Couldn’t resist an entry for the 100th edition of Carnival of Genealogy. Congratulations to Jasia of Creative Gene on this milestone! One in Every Family is the theme. We are encouraged to write about special individuals, family heirlooms, or “interpret as you like.” I’ve interpreted the theme loosely as One in Every Generation (of the family).
Part of the family history fabric for me is to see a pleasing characteristic or skill appearing in one generation after another as a recurring sort of genetic inheritance. Sometimes the evidence is not so pleasing! Granted, none of us can expect to live long enough to witness such interesting developments more than say three-four generations. But we can record what we see now, so the present youngsters can make future additions ... extended family, are you listening (reading)?
Certainly there are recurrent threads (genes?) in branches of my family history. Shades of a Carnival of Genealogy theme about two and a half years ago! Some recurring characteristics are fairly easy to spot, such as noted then in my red hair monologue. Old photographs can be helpful to confirm physical attributes of ancestors we ourselves didn’t know. Mental and psychological traits in long-gone relatives probably depend only on rather unreliable anecdotes; nevertheless, a cousin and I did capture memories and observations of less perceptible but recurring characteristics ... another post, another time. Having turned this Carnival subject to my own ends, I address the stated theme!
Victor Carl Freiberg lived most of his life in Port Arthur, Ontario. He was a blue-collar working man who found a niche at the mighty Provincial Pulp and Paper Mill. That was after a few stints at rough railway building in Northwestern Ontario and unsettled years of moving back and forth to Blind River in the pulp and paper industry. And those years were after a harrowing flight from his native Latvia at the age of twenty-one.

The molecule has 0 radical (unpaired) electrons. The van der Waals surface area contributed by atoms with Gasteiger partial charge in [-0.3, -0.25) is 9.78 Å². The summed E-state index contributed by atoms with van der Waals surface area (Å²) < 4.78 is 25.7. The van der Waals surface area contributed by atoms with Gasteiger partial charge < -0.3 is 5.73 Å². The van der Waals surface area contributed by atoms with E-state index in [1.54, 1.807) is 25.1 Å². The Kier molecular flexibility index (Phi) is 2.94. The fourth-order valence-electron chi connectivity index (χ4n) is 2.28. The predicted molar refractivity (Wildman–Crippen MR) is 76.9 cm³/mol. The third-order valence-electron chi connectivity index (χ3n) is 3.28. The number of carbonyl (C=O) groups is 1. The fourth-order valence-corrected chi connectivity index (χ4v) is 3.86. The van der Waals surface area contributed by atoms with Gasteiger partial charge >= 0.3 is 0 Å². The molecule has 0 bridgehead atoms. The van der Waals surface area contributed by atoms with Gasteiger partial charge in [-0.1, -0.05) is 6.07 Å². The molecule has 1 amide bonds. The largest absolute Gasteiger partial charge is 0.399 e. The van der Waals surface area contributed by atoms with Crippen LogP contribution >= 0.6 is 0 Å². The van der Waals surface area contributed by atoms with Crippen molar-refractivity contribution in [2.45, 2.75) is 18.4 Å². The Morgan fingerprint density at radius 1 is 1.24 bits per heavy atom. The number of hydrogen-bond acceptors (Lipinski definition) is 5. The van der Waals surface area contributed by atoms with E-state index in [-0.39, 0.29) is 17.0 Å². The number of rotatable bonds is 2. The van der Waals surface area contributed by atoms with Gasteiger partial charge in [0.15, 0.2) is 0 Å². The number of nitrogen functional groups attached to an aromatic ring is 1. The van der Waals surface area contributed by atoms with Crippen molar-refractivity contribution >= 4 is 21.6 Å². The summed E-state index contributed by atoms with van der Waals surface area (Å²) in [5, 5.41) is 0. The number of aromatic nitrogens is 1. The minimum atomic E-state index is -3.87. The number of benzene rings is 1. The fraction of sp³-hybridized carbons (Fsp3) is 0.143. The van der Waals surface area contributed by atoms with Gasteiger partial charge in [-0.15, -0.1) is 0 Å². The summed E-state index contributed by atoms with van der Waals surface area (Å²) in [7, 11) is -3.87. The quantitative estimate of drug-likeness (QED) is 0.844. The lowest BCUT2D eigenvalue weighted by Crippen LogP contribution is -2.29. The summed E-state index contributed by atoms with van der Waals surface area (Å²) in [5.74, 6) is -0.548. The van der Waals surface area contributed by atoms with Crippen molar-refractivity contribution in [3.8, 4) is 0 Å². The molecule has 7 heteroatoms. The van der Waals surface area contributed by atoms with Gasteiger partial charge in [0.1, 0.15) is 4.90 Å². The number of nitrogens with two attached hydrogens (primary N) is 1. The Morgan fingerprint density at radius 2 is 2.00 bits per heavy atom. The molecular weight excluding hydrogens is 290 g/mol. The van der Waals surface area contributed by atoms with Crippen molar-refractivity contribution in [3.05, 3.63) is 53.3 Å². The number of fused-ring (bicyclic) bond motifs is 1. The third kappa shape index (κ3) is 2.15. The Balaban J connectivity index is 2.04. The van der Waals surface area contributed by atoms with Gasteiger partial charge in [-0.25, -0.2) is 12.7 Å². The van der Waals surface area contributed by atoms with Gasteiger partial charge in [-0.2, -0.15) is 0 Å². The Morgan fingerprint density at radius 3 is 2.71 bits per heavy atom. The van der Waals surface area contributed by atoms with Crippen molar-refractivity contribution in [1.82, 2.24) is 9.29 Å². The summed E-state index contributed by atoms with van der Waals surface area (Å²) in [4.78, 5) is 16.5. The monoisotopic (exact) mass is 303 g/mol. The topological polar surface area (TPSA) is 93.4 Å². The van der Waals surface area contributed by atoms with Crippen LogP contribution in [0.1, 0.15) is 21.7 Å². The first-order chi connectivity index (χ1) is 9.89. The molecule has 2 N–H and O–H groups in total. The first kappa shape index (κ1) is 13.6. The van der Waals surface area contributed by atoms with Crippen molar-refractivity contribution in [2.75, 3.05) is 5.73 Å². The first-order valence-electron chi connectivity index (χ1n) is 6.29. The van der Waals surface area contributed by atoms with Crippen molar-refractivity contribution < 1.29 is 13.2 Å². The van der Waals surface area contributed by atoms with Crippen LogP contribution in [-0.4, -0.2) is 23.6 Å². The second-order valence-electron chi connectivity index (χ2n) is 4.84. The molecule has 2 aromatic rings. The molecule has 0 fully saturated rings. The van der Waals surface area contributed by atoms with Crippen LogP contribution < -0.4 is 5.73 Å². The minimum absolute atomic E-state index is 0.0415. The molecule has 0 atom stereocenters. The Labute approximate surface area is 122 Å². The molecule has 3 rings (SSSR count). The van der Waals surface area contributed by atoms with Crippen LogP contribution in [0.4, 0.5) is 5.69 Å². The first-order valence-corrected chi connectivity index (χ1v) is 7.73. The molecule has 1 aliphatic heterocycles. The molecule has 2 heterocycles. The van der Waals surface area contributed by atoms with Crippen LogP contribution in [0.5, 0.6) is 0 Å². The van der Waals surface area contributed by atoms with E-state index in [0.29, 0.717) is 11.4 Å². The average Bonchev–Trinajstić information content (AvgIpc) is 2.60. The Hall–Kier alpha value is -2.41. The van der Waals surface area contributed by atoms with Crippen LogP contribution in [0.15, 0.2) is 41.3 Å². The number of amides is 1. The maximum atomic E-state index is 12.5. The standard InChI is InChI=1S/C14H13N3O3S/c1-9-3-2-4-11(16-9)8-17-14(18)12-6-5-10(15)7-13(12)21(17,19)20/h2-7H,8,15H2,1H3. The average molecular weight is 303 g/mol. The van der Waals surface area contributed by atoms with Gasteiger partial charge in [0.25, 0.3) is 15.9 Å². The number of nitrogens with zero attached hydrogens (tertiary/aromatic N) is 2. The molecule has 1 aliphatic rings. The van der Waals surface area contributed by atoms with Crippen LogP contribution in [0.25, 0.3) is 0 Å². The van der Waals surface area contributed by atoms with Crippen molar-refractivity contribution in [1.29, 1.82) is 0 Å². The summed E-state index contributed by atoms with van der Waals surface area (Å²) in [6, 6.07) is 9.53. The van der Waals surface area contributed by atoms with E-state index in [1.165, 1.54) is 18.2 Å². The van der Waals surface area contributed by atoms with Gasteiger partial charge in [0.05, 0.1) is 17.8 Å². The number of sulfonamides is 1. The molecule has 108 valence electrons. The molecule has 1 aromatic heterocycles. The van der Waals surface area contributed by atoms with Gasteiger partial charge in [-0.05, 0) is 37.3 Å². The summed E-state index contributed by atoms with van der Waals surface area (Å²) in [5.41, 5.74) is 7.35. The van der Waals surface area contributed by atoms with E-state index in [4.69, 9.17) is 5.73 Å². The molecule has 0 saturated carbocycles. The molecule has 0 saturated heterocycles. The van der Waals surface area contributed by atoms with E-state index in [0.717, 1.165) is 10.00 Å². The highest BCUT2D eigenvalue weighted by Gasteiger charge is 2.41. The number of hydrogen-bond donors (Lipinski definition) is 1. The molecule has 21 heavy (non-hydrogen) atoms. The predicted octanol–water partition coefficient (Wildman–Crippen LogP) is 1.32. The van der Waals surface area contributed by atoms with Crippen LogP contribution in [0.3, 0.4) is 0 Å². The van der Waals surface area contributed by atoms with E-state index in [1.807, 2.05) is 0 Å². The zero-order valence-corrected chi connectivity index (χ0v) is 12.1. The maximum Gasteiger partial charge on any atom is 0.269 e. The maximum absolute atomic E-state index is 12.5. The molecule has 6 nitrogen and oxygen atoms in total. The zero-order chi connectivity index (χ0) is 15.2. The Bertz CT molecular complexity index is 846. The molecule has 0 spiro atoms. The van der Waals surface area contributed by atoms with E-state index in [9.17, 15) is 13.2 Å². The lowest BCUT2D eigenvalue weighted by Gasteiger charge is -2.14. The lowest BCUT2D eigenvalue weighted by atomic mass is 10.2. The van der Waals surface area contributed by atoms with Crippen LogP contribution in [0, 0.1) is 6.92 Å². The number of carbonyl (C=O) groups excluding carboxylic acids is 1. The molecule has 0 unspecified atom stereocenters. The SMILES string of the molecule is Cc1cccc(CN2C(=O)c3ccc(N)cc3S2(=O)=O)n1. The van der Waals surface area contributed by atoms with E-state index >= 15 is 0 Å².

Born Victor Karl Freibergs in 1884, he and his three siblings had a good life. His father had a prosperous farm with sub-tenants on the Marzingshof (Mārsnēni in today’s Latvian) estate in Riga District, province of Vidzeme, Latvia. His father was also an influential member of the local Kastrāne parish council. As a young man Victor was vigorous and strong, with a special pride in his horses (the experience served him well for handling horse teams during a Canadian winter of hauling logs for railway ties). Then the 1905 uprising in the Russian Empire changed his life forever (see this for his father’s story).
He found his second nature—and at times would wax poetic about nature’s pantheon—in gardening. He turned the garden of his modest home into a summer showcase. Several times he won civic garden tour awards that gave him enormous satisfaction. Sadly, my inherited old photographs don’t do justice to his labours. My assisted research efforts with Latvian records and kin now show that Victor’s grandfather, Ansis Freibergs, also had dedicated horticultural interests. His descendants still take pride in the trees he planted over 150 years ago.
In retirement life Victor loved his strolls downtown, critically inspecting all the gardens along the way, to socialize with the other old men. The “regulars” would sit on park benches with their faces lifted to the sun, exchanging amiable words now and then.
The corollary to this quiet story is the gardening gene that pops up again. A grandson has it in spades (pun intended), nurturing a greenhouse with spectacular flowers and vegetables. A great-granddaughter has it—actually trained to maximize the interest—eventually making her own home a blooming delight.
Five generations along from Ansis Freibergs. And likely more I don’t know about. Egad. Something so very satisfying about seeing a gentle, creative family legacy unfolding before your very eyes!